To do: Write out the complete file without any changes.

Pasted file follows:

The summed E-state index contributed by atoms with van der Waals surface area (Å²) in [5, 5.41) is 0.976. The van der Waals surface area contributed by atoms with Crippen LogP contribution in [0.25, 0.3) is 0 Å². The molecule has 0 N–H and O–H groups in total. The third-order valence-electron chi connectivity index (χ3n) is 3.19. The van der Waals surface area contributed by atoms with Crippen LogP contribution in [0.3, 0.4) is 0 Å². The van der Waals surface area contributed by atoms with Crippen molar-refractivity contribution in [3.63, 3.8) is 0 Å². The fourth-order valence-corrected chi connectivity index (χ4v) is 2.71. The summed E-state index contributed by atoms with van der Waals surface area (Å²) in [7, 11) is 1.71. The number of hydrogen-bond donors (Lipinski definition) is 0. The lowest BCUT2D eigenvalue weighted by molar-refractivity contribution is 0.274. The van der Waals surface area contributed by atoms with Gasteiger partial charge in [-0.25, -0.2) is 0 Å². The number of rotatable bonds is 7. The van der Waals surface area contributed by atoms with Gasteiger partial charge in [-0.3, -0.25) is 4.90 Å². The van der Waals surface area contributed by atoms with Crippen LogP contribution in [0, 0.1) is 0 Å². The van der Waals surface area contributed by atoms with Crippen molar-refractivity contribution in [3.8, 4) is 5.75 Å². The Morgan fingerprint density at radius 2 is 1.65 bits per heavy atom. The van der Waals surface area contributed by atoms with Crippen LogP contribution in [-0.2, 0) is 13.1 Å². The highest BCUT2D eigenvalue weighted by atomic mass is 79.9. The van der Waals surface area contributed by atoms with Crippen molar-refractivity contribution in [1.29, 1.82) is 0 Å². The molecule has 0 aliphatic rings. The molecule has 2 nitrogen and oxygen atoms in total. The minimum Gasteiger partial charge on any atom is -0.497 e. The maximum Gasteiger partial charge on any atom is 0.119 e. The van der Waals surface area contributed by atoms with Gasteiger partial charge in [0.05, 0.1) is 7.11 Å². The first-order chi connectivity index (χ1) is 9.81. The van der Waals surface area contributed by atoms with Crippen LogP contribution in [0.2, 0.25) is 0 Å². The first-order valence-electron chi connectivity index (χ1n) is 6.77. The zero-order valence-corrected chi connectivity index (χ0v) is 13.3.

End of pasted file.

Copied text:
The summed E-state index contributed by atoms with van der Waals surface area (Å²) in [5, 5.41) is 0.976. The van der Waals surface area contributed by atoms with Crippen LogP contribution in [0.25, 0.3) is 0 Å². The molecule has 0 N–H and O–H groups in total. The third-order valence-electron chi connectivity index (χ3n) is 3.19. The van der Waals surface area contributed by atoms with Crippen LogP contribution in [0.3, 0.4) is 0 Å². The van der Waals surface area contributed by atoms with Crippen molar-refractivity contribution in [3.63, 3.8) is 0 Å². The fourth-order valence-corrected chi connectivity index (χ4v) is 2.71. The summed E-state index contributed by atoms with van der Waals surface area (Å²) in [7, 11) is 1.71. The number of hydrogen-bond donors (Lipinski definition) is 0. The lowest BCUT2D eigenvalue weighted by molar-refractivity contribution is 0.274. The van der Waals surface area contributed by atoms with Gasteiger partial charge in [-0.25, -0.2) is 0 Å². The number of rotatable bonds is 7. The van der Waals surface area contributed by atoms with Gasteiger partial charge in [-0.3, -0.25) is 4.90 Å². The van der Waals surface area contributed by atoms with Crippen LogP contribution in [0, 0.1) is 0 Å². The van der Waals surface area contributed by atoms with Crippen molar-refractivity contribution in [3.8, 4) is 5.75 Å². The Morgan fingerprint density at radius 2 is 1.65 bits per heavy atom. The van der Waals surface area contributed by atoms with Crippen LogP contribution in [-0.2, 0) is 13.1 Å². The highest BCUT2D eigenvalue weighted by atomic mass is 79.9. The van der Waals surface area contributed by atoms with Crippen molar-refractivity contribution in [1.29, 1.82) is 0 Å². The molecule has 0 aliphatic rings. The molecule has 2 nitrogen and oxygen atoms in total. The minimum Gasteiger partial charge on any atom is -0.497 e. The maximum Gasteiger partial charge on any atom is 0.119 e. The van der Waals surface area contributed by atoms with Gasteiger partial charge in [0.05, 0.1) is 7.11 Å². The first-order chi connectivity index (χ1) is 9.81. The van der Waals surface area contributed by atoms with Crippen LogP contribution in [0.2, 0.25) is 0 Å². The first-order valence-electron chi connectivity index (χ1n) is 6.77. The zero-order valence-corrected chi connectivity index (χ0v) is 13.3.